U.S. Industrial Production, Unemployment Numbers Indicate Possible Recession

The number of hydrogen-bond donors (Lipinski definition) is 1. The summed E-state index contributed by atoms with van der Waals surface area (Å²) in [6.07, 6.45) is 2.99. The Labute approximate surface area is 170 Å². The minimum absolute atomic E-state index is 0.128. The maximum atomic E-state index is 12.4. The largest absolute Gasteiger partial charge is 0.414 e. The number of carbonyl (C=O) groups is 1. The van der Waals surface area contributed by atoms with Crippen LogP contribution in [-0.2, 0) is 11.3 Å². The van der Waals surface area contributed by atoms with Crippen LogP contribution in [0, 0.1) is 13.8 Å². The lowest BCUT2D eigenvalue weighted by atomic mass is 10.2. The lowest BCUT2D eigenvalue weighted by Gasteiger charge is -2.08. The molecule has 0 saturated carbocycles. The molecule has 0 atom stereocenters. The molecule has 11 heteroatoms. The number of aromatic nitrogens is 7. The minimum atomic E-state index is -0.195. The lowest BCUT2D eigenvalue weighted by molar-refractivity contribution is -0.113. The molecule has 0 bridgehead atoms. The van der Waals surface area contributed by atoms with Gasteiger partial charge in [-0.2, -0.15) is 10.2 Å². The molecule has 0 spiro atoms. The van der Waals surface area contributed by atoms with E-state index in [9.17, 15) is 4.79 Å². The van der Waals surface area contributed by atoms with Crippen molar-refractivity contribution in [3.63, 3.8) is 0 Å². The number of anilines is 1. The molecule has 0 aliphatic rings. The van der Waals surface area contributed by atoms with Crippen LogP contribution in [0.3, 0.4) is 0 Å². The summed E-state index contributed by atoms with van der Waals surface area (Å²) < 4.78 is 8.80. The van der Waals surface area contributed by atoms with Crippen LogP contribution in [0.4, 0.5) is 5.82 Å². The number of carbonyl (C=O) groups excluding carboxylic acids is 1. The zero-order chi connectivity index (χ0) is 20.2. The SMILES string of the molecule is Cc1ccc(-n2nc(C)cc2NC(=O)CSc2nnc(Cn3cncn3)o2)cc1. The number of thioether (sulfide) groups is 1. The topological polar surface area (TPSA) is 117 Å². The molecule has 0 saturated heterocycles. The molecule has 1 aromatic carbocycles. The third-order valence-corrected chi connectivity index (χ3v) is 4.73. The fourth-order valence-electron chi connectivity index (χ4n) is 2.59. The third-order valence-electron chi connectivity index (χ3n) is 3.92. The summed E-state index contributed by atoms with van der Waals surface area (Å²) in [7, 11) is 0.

Washington, D.C.–U.S. industrial production dropped in April and first-time unemployment benefits increased, adding more speculation that the country may have entered a recession, the Financial Times said Thursday.Industrial output fell 0.7 percent last month. Total manufacturing output declined by 0.8 percent–the largest monthly drop in more than two years. Capacity utilization, U.S. factories’ operating rate, dropped 0.7 percentage points to 79.7 percent–the first time it has fallen below 80 since 2005.Because the weak U.S. dollar has provided incentive for exporters, manufacturing was forecast to buck the current economy; but the reduction in domestic demand has caused lay-offs as employers brace for the economy to decline further.First-time unemployment claims increased to 371,000–a 6,000 gain–last week. The number of workers who remained on unemployment grew by 28,000 to 3,060,000.It was the third week in a row that continued unemployment claims averaged more than 3 million–which some economists label a recessionary level.